Eyes

Above:  Eyes

Image in the Public Domain

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The Collect:

Almighty God, you anointed Jesus at his baptism with the Holy Spirit

and revealed him as your beloved Son.

Keep all who are born of water and the Spirit faithful in your service,

that we may rejoice to be called children of God,

through Jesus Christ, our Savior and Lord, who lives and reigns

with the Holy Spirit, one God, now and forever.  Amen.

Evangelical Lutheran Worship (2006), page 22

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The Assigned Readings:

Numbers 27:1-11

Psalm 106:1-12

Luke 11:33-36

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Happy are those who uphold justice,

who do what is right on every occasion.

–Psalm 106:2, The Psalms Introduced and Newly Translated for Today’s Readers (1989), by Harry Mowvley

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The reference to human eyes in Luke 11:33-36 might prove confusing.  The assumption regarding eyes in that text was one common to the Hellenistic world in which the Gospel According to Luke originated.  That assumption was that one’s inner darkness or light shone in the eyes.  The concern of the text, therefore, is one’s inner life.  Does light or darkness dominate?  As Jesus said elsewhere in the Gospels, that darkness which comes from within a person, not that darkness which enters one from outside, defiles one.

The reading from Numbers 27 refers to the rebellion of Korah against Moses in Chapter 16.  The perspective of the Book of Numbers is that Moses was God’s anointed, so to oppose Moses was to resist God.  Numbers 16:31-35 describes the unfortunate fate of those rebels.  Among those followers was Zelophehad, who had only female heirs.  Other ancient cultures in the region had liberal inheritance laws permitting women to inherit even when male heirs existed.  Ancient Israel was an especially patriarchal society, though, so an exception benefiting women, such as the daughters of Zelophehad, came into being.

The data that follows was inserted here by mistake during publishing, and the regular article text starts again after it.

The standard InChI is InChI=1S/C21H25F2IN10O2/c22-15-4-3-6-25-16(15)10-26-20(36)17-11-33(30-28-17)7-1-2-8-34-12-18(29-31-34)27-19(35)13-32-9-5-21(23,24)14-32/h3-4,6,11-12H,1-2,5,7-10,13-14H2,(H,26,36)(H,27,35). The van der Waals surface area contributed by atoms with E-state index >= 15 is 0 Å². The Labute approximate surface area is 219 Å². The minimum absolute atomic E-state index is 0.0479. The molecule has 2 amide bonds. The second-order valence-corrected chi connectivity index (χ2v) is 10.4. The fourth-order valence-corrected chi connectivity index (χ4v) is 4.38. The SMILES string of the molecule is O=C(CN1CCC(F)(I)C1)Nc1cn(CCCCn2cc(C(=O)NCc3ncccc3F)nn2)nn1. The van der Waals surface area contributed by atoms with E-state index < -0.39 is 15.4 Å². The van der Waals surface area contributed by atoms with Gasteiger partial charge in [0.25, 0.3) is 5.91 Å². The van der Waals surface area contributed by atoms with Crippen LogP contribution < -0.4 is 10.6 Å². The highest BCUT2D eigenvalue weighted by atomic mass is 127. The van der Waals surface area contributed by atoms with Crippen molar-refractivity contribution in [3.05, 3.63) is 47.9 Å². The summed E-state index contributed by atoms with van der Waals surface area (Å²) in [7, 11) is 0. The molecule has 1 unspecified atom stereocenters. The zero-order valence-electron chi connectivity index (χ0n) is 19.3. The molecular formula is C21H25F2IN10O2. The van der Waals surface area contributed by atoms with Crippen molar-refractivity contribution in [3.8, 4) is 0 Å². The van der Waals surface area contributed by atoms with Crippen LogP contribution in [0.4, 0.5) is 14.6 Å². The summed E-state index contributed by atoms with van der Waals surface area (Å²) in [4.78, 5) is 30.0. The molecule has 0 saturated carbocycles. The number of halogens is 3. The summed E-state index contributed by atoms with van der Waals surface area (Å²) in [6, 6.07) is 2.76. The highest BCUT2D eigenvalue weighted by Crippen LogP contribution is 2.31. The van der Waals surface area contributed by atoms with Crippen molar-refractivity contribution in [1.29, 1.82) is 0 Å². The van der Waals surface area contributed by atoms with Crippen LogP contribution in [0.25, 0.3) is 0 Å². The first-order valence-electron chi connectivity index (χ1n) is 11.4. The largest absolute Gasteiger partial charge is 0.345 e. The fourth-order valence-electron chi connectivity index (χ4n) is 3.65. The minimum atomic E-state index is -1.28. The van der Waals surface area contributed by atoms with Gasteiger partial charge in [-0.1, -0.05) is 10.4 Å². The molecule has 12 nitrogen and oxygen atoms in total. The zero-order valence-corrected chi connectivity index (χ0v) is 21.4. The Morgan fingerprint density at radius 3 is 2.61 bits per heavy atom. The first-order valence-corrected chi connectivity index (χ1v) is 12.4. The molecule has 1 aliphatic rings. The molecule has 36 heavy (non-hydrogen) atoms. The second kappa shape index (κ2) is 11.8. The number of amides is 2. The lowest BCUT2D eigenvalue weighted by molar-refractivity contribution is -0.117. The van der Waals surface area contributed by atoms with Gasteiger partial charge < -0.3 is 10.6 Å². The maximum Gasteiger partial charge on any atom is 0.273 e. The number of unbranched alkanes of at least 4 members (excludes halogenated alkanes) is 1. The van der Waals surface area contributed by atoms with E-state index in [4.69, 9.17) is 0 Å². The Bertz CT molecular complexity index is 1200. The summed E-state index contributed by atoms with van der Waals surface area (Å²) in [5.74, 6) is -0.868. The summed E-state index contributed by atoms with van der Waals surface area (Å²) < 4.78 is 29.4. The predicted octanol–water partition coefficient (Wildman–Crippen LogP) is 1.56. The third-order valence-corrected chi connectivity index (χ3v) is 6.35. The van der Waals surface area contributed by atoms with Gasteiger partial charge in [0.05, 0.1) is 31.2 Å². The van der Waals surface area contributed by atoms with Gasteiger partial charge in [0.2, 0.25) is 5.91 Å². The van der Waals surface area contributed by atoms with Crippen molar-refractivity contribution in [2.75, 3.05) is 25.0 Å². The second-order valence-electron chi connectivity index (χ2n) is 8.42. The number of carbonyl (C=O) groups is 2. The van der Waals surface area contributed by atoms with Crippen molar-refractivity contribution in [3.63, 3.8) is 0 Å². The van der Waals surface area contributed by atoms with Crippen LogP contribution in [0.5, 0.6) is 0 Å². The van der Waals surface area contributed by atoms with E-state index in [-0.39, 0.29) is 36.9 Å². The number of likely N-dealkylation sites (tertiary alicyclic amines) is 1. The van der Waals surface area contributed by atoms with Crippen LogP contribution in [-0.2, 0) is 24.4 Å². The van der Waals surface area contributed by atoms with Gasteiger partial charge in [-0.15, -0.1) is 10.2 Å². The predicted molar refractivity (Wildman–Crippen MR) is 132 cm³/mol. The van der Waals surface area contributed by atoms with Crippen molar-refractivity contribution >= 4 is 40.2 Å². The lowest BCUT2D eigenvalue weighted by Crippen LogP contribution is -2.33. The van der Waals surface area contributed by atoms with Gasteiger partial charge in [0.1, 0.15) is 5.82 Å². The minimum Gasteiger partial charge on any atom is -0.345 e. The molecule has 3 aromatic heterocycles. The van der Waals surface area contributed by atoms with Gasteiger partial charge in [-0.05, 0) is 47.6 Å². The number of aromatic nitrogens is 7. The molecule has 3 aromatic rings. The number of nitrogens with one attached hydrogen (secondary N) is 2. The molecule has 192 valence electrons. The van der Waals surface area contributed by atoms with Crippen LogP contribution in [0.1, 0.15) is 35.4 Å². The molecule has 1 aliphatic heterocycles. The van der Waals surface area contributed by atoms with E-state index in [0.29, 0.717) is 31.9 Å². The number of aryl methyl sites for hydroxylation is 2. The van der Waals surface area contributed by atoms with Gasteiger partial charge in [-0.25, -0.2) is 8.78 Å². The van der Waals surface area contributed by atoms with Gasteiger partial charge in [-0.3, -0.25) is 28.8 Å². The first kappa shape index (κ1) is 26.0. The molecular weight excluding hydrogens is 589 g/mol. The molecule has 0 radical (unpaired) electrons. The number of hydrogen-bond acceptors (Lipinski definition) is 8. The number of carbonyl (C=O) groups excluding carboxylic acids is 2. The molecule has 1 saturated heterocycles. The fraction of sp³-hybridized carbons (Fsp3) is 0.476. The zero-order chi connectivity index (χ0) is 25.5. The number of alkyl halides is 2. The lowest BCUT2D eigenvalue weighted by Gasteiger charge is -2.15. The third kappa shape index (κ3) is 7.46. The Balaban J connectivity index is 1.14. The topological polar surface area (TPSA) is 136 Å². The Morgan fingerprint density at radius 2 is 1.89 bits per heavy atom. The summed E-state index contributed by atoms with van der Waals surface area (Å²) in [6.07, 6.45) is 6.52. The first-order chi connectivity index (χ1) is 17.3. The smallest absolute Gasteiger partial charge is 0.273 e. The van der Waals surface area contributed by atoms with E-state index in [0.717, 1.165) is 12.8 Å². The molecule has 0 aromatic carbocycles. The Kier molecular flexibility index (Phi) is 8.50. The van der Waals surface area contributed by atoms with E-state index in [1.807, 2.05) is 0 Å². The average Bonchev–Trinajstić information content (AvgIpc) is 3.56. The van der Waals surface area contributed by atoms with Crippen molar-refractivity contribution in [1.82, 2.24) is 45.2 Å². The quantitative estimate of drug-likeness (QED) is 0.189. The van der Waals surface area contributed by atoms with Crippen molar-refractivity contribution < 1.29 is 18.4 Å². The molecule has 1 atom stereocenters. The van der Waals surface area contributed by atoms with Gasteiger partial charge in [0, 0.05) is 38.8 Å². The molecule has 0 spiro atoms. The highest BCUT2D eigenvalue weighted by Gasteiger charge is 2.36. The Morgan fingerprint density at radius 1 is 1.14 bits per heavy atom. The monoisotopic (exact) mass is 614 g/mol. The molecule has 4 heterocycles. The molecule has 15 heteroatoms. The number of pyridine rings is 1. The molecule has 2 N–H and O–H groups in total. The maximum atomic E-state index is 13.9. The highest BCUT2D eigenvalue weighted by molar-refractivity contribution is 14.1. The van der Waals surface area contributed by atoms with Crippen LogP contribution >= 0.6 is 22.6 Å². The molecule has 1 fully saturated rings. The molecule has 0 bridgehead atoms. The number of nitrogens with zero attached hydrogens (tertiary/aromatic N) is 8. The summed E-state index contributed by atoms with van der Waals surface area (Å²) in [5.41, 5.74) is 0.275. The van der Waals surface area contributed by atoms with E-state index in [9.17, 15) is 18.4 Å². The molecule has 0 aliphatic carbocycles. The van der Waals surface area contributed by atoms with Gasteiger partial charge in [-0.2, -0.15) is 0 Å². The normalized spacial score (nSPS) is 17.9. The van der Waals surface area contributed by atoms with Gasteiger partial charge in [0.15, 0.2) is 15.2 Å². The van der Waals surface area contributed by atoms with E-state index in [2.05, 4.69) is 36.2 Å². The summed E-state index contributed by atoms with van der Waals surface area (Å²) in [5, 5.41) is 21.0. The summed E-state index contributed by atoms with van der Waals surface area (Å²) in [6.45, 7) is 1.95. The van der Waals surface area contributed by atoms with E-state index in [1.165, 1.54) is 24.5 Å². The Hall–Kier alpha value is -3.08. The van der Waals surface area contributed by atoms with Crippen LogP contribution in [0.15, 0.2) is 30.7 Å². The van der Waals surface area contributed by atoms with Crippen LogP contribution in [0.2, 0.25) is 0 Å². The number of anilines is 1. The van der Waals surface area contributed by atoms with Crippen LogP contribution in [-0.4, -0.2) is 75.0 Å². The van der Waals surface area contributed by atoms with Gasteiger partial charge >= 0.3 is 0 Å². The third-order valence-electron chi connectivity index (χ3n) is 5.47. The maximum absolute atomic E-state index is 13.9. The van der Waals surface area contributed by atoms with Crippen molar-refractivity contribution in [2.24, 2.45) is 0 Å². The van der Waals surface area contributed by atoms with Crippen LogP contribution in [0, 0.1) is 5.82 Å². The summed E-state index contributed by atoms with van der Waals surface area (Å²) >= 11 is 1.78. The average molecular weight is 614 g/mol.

Standards of justice are concrete, for particular cases define them.  Does one seek to do the right thing?  Does one succeed in that goal?  Or does one create or perpetuate injustice?  How one treats vulnerable people is a fine standard of justice.

SEPTEMBER 22, 2015 COMMON ERA

THE FEAST OF JOHN CAMPBELL SHAIRP, SCOTTISH POET AND EDUCATOR

THE FEAST OF PHILANDER CHASE, PRESIDING BISHOP OF THE EPISCOPAL CHURCH

THE FEAST OF SAINT THOMAS OF VILLANOVA, ROMAN CATHOLIC ARCHBISHOP OF VALENCIA

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Adapted from this post:

https://adventchristmasepiphany.wordpress.com/2015/09/22/devotion-for-wednesday-after-the-first-sunday-after-the-epiphany-year-c-elca-daily-lectionary/

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Posted September 22, 2015 by neatnik2009 in Luke 11, Numbers 16, Numbers 27, Psalm 106

Tagged with , , , ,

Authority and Grace   1 comment

St. Paul by Theophanes the Cretan

Above:  Icon of St. Paul, by Theophanes the Cretan

Image in the Public Domain

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The Collect:

Stir up the wills of your faithful people, Lord God,

and open our ears to the preaching of John, that

rejoicing in your salvation, we may bring forth the fruits of repentance;

through Jesus Christ, our Savior and Lord, who lives

with you and the Holy Spirit, one God, now and forever.  Amen.

Evangelical Lutheran Worship (2006), page 19

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The Assigned Readings:

Numbers 16:1-19 (Monday)

Numbers 16:20-35 (Tuesday)

Micah 4:8-13 (Wednesday)

Isaiah 11:1-9 (All Days)

Hebrews 13:7-17 (Monday)

Acts 28:23-31 (Tuesday)

Luke 7:31-35 (Wednesday)

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But a shoot shall grow out of the stump of Jesse,

A twig shall sprout from his stock.

The spirit of the LORD shall alight upon him:

A spirit of wisdom and insight,

A spirit of counsel and valor,